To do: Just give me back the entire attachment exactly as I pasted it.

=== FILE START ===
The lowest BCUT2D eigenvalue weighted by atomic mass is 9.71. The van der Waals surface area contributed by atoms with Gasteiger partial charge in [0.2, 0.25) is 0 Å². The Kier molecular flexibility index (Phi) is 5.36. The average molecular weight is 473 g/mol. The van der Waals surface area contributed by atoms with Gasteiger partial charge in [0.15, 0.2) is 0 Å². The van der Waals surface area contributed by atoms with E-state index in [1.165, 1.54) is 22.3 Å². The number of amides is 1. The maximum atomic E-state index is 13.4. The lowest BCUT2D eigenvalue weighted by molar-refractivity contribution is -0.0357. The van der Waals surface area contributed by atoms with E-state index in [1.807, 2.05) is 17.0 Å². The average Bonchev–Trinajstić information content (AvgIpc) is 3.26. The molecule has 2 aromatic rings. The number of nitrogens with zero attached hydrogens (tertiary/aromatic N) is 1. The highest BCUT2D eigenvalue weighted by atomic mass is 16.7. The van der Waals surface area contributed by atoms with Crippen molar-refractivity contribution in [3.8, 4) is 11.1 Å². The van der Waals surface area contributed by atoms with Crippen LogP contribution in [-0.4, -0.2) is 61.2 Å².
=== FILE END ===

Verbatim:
The lowest BCUT2D eigenvalue weighted by atomic mass is 9.71. The van der Waals surface area contributed by atoms with Gasteiger partial charge in [0.2, 0.25) is 0 Å². The Kier molecular flexibility index (Phi) is 5.36. The average molecular weight is 473 g/mol. The van der Waals surface area contributed by atoms with Gasteiger partial charge in [0.15, 0.2) is 0 Å². The van der Waals surface area contributed by atoms with E-state index in [1.165, 1.54) is 22.3 Å². The number of amides is 1. The maximum atomic E-state index is 13.4. The lowest BCUT2D eigenvalue weighted by molar-refractivity contribution is -0.0357. The van der Waals surface area contributed by atoms with E-state index in [1.807, 2.05) is 17.0 Å². The average Bonchev–Trinajstić information content (AvgIpc) is 3.26. The molecule has 2 aromatic rings. The number of nitrogens with zero attached hydrogens (tertiary/aromatic N) is 1. The highest BCUT2D eigenvalue weighted by atomic mass is 16.7. The van der Waals surface area contributed by atoms with Crippen molar-refractivity contribution in [3.8, 4) is 11.1 Å². The van der Waals surface area contributed by atoms with Crippen LogP contribution in [-0.4, -0.2) is 61.2 Å².